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Photo: Ira L. Black/Corbis via Getty Images

A judge on Wednesday ordered Eric Trump to comply with a subpoena to testify before the presidential election in a New York probe into the Trump family business.

The state of play: New York Attorney General Letitia James (D) last month said her office had filed a lawsuit to compel the Trump Organization to comply with subpoenas related to an investigation into whether President Trump and his company improperly inflated the value of its assets on financial statements.

  • The investigation was launched after the president's former personal attorney Michael Cohen testified to Congress that Trump inflated and deflated his net worth at various times in order to obtain tax benefits and more favorable terms for loans.

Context: Lawyers for Eric Trump said the president's middle son had agreed to testify, but only after the election. They said his “extreme travel schedule” warranted the delay.

  • The New York attorney general's office argued that “Mr. Trump shouldn’t be able to profit from his own dilatory conduct here.”
  • A state judge on Wednesday said that he found Eric Trump's argument "unpersuasive."

What's next: Eric Trump must testify before Oct. 7, per the judge's order, which added that the probe and court are “bound by the timelines of the national election.”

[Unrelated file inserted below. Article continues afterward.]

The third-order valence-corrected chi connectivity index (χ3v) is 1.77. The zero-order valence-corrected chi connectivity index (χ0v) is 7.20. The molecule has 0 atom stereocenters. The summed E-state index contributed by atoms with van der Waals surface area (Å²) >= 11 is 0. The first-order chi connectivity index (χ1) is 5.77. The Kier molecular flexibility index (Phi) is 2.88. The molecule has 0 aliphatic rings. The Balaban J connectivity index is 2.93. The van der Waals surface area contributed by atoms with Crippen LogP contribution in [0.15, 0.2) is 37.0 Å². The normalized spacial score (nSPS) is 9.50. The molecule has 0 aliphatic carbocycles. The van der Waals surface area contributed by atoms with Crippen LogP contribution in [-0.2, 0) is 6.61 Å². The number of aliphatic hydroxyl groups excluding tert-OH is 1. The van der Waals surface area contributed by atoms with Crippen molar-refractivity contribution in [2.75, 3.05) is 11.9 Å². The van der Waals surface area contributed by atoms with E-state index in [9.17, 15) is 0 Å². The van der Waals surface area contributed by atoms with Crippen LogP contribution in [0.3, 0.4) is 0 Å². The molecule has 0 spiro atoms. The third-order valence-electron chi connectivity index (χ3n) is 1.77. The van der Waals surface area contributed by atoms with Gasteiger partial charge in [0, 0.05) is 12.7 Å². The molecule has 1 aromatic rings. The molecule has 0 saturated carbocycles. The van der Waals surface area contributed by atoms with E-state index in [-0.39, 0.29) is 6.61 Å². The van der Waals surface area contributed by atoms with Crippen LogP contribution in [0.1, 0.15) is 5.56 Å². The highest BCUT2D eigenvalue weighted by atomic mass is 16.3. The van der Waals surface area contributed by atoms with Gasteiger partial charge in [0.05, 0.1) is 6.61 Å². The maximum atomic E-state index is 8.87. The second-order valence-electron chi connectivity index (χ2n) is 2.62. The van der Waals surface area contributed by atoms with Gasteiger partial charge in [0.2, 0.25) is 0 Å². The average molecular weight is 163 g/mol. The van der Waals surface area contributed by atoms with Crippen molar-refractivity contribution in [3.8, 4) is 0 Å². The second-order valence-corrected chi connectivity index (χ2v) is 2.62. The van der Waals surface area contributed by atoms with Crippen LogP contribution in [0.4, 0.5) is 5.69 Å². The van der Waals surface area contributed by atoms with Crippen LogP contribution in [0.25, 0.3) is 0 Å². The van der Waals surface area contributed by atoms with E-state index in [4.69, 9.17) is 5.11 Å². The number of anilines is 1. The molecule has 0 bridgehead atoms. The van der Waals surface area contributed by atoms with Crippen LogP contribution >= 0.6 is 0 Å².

The big picture: The attorney general's investigation is one of several probes that Trump and his company are facing as he seeks re-election in November, including a criminal inquiry led by the Manhattan district attorney.

Go deeper

Trump pardons Paul Manafort, Roger Stone and Charles Kushner

Stone and Manafort. Photos: Drew Angerer/Getty Images, Alexandria Sheriff's Office via Getty Images

President Trump granted full pardons to 26 more people on Wednesday night, including his former campaign chairman Paul Manafort, longtime associate Roger Stone and Charles Kushner, the father of Trump's senior adviser and son-in-law Jared Kushner.

Why it matters: It's a continuation of the president's controversial pre-Christmas pardon spree, which began in earnest Tuesday night with pardons for a trio of convicted former GOP congressmen and several military contractors involved in the 2007 massacre of Iraqi civilians.

Updated Apr 18, 2019 - Politics & Policy

What the Mueller report tells us about Trump and Russia

President Trump at the Helsinki summit with Vladimir Putin. Photo: Chris McGrath/Getty Images

The first part of special counsel Robert Mueller's redacted report addresses Russian interference in the 2016 election and any role the Trump campaign may have played in those efforts.

What to know: Mueller defines election interference as comprising of 2 sets of efforts: The social media disinformation campaign carried out by a Russian troll farm known as the Internet Research Agency, and the hacking and dissemination of Democratic emails by Russian intelligence officers. He narrowly defines "coordination" as an "agreement—tacit or express—between the Trump Campaign and the Russian government on election interference."

This post is breaking news and will be updated.

Felix Salmon, author of Capital
3 mins ago - Economy & Business

Inflation will rise. Don't panic

Illustration: Annelise Capossela/Axios

It's been 40 years since America last saw a damaging level of inflation. Yet despite that — or perhaps because of it — inflation fears are widespread, and could even become self-fulfilling.

Why it matters: The government's strategy for bringing back employment and widespread prosperity involves a necessary — yet temporary — increase in inflation. When an entire generation has never experienced such a thing, that can be disconcerting. And for the time being, Americans are not buying what the government is selling.